In Trump’s first State of the Union, Melania plays part, but not entirely as scripted

Jan 31, 2018
  • By Vanessa Friedman
  • The New York Times
Pool/Getty Images
U.S. first lady Melania Trump departs The Capitol at the conclusion of President Donald J. Trump's State of the Union Address on Capitol Hill January 30, 2018 in Washington, DC. This is the first State of the Union address for the president and his second joint-session address to Congress.

It took the State of the Union to get her in a state of quasi-support. On Tuesday night Melania Trump finally appeared in public alongside her husband (or at least in the same very large room, though they apparently arrived separately) for the first time since the public allegations that President Donald Trump had conducted, just weeks after Melania Trump had given birth to the couple’s son, an affair with porn star Stormy Daniels. 

That Melania Trump did so in a white pantsuit with a glowing white blouse — exactly the kind of outfit that became a symbol of her husband’s rival, Hillary Clinton, during the last election, and has since become widely accepted as sartorial shorthand for both the suffragists and contemporary women’s empowerment, and something of an anti-Trump uniform — seemed to be about as subtle a slap in the face as could be contained in a garment. 

She was playing her part, but she wasn’t doing it entirely as scripted. 

Of course, it’s possible Melania Trump chose the suit, a Christian Dior style with cropped trousers and curvaceous jacket, to stand out against the sea of black worn by the Democratic Women’s Working Group and its supporters, following the donning of black at the Golden Globes in honor of Time’s Up and #MeToo. (Though many of those same women wore white to her husband’s first address to a joint session of Congress last year.) 

It’s possible Melania Trump did it to show solidarity with the female members of the GOP, who had been urged to wear patriotic red, white and blue, as were the members of the Cabinet. Many of the men sported red and blue ties to match the blue ties of the president and House Speaker Paul Ryan, and the red tie of Vice President Mike Pence. 

It’s possible. 

But given that clothes became a symbolic dividing line during this State of the Union like seemingly never before — the members of the Congressional Black Caucus also expressed their point of view through their attire, with many wearing kente cloth and black outfits in reference to, and repudiation of, the president’s denigrating comment about Africa and Haiti this month — it’s hard to believe that the possible (and indeed, probable) interpretations of her choice escaped the first lady.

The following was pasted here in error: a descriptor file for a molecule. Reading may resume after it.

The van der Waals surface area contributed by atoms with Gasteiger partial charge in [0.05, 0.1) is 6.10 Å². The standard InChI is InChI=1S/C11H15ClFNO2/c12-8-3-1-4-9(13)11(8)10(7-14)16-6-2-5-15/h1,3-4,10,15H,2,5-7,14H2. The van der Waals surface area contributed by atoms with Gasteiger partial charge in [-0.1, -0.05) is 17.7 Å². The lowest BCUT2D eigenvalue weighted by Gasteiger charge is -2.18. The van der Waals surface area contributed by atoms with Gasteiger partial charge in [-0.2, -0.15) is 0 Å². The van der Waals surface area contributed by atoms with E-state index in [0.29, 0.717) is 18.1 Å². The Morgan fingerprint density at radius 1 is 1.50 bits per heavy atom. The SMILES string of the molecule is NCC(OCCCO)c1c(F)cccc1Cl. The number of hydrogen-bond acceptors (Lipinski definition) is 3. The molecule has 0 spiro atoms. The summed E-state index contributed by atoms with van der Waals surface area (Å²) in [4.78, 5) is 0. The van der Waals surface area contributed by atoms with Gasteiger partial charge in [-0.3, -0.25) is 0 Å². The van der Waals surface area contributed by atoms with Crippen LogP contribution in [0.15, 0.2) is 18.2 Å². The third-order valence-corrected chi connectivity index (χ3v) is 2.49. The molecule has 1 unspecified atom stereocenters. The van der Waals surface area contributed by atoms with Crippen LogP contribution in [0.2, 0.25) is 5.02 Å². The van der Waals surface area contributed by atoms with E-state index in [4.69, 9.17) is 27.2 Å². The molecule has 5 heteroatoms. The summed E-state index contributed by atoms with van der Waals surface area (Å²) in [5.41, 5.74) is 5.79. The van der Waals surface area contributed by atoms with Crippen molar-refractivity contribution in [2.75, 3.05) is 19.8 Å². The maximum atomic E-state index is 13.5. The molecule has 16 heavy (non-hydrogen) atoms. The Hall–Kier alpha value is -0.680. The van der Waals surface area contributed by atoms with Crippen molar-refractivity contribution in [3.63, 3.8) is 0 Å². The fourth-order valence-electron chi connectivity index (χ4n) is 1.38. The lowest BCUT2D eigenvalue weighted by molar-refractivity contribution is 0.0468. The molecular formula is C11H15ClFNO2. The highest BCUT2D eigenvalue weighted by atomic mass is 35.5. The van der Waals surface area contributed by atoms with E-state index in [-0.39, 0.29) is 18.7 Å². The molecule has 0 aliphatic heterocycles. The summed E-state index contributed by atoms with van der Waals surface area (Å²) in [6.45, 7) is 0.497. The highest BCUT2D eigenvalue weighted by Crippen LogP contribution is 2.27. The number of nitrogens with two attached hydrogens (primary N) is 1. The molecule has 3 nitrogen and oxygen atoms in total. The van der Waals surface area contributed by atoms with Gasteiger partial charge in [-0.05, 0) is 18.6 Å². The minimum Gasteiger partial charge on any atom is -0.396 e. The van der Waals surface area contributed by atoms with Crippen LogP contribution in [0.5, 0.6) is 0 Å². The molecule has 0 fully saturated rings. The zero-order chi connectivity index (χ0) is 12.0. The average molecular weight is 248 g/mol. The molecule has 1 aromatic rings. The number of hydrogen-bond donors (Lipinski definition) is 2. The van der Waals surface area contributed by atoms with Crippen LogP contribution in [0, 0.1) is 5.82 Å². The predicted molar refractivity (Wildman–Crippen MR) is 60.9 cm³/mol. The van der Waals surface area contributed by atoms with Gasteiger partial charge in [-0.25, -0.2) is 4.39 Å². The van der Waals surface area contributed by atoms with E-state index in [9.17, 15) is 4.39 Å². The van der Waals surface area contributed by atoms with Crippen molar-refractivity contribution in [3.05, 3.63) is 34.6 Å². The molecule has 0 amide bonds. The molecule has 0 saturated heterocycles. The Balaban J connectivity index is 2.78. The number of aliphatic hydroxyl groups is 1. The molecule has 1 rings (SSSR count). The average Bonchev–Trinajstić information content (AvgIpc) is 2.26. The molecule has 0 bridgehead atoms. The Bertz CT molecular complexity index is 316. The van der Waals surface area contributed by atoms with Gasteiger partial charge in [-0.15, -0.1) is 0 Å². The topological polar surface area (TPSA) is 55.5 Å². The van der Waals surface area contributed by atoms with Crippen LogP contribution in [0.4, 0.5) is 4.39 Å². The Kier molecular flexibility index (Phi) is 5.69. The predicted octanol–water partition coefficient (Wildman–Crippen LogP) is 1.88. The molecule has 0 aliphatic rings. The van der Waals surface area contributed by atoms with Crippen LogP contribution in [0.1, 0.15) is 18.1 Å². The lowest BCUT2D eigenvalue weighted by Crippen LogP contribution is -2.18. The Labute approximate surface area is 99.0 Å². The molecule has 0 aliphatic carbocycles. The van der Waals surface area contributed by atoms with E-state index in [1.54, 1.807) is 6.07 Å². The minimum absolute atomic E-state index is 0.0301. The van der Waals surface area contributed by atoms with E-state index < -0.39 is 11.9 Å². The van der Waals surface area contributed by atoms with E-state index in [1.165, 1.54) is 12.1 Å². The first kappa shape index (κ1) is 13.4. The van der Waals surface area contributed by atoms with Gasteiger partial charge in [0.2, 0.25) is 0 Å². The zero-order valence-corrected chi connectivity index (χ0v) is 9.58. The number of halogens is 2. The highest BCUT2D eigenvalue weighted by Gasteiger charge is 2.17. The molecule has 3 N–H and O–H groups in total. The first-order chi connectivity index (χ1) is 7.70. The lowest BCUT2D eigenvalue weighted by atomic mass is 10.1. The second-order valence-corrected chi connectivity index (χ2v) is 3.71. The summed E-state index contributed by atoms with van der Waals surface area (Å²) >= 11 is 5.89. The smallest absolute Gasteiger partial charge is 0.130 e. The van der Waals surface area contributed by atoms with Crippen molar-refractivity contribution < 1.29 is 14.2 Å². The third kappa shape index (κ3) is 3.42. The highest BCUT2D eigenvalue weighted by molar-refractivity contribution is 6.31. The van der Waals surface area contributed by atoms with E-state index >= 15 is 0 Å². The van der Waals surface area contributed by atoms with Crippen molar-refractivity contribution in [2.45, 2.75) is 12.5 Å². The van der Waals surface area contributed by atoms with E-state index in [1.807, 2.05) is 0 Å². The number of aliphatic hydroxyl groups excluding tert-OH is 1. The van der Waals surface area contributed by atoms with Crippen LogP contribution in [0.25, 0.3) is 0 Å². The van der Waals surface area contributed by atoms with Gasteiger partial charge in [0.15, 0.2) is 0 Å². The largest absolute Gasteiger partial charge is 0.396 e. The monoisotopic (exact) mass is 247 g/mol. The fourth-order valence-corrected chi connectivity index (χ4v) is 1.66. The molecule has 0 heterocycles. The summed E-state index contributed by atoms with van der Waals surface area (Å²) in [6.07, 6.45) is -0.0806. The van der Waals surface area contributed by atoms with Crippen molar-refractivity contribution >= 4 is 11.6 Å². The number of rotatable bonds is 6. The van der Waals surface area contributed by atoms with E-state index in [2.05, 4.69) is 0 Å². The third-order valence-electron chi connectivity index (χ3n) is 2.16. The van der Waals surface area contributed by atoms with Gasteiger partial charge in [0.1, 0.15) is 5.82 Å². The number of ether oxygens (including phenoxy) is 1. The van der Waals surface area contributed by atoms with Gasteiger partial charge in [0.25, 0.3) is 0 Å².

Especially because during her husband’s address last year, Melania Trump came under fire very quickly for her choice of what was seen as a let-them-eat-cake black sequined Michael Kors suit. Especially because she has proved, over the last few months, perfectly cognizant of the way dress can be used as an implicit form of messaging, wearing red Dior for her trip to France for Bastille Day, and Dolce & Gabbana to the G-7 in Sicily. 

And especially given the almost elated reception that greeted her decision to wear a bright pink pussy bow blouse for an appearance during the campaign after her husband’s previous public sexual shaming, the “Access Hollywood” tape in which he made vulgar remarks about women. If she has paid any attention at all to public reaction (or if her team has), she cannot be ignorant of the fact that when she seems to use clothing as a subversive tool to suggest what she presumably cannot say, it provokes a groundswell of support. 

Though it was unclear at the time whether Melania Trump really understood the implications of that blouse choice, wearing a white suit to the State of the Union indicates that, indeed, she did. That when it comes to what she wears and what she means by it, she chooses her moments. Sometimes, such as at the Easter egg roll, it’s just about a pretty dress. But other times, as this time, her fashion is accessorized with a pointed subtext. 

Taken together with the wardrobe choices of the Democrats and Republicans, the first lady’s white suit made for what appeared to be an unprecedentedly politicized use of dress during a State of the Union. Everyone in the audience was theoretically supposed to be silent — the president was talking — but their clothes spoke for them. And they did it at a time when millions of viewers across the country were watching, and could read the message in the material. Why wait for the rebuttals? They can start white now.